East Bay View (a blog about several things)

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Saturday, April 22, 2006

"Everybody can only write about Auschwitz"

The Guardian Review has an interesting interview with Imre Kertész. Recently I read Fatelessness in preparation for the movie (released in S.F. yesterday); if the material carries over a fraction of the charge it has on the page on to the screen, it'll be a must-see. The novel would seem to be challenging to adapt: it relies on small shifts in the psyche of the narrator -- nominally Gyuri, though he soon becomes Number 64921 (Kertész's own camp number). Each chapter is written as if recounted very soon after the events described, so that while his voice seems perplexingly untroubled, we can discern his mindstate decaying. Without revealing the ending, let me just say that I find it more disturbing, in a psychological sense, than any of the atrocities described previously, as the narrator, more than ever before, finds himself in the condition named in the title.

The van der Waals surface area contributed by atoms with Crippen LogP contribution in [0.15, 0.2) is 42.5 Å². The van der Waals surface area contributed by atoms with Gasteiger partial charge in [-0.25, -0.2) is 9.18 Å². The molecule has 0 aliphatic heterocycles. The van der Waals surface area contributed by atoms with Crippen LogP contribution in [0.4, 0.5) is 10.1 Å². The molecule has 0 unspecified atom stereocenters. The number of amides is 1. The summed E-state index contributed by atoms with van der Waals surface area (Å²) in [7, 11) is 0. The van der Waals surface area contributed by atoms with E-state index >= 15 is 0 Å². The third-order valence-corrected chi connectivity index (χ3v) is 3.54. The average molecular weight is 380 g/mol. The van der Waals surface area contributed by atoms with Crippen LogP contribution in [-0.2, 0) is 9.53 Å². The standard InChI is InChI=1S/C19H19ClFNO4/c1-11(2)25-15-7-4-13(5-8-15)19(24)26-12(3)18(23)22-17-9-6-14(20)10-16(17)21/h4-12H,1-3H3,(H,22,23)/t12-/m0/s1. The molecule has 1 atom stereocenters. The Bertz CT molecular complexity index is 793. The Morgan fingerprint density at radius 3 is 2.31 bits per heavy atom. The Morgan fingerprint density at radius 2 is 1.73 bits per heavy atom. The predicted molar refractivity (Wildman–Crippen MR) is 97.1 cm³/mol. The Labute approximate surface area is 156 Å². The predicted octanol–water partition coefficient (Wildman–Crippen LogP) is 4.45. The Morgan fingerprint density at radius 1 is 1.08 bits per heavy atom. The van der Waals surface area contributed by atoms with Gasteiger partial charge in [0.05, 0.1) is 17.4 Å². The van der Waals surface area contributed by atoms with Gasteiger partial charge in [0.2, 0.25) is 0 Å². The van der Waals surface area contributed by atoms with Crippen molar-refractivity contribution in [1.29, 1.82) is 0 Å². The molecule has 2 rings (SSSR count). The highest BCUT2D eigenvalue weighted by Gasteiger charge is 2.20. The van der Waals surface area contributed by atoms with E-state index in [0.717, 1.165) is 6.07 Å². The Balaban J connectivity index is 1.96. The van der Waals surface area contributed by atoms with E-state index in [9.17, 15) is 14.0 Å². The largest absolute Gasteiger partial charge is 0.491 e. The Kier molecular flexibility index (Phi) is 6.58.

"What I have discovered is that Auschwitz was an absolute moment in the history of Europe, intellectually. Maybe it sounds strange that I call this awful atrocity which killed millions of people part of an intellectual activity, but allow me to be a cynic ... The traditional values have burnt out, have been emptied, and I cannot yet see the creativity which could create new values." I can't share Kertész's pessimism: there are value systems that function today; the difficulty is they're neither universal nor absolute. But his case is unsettlingly persuasive.


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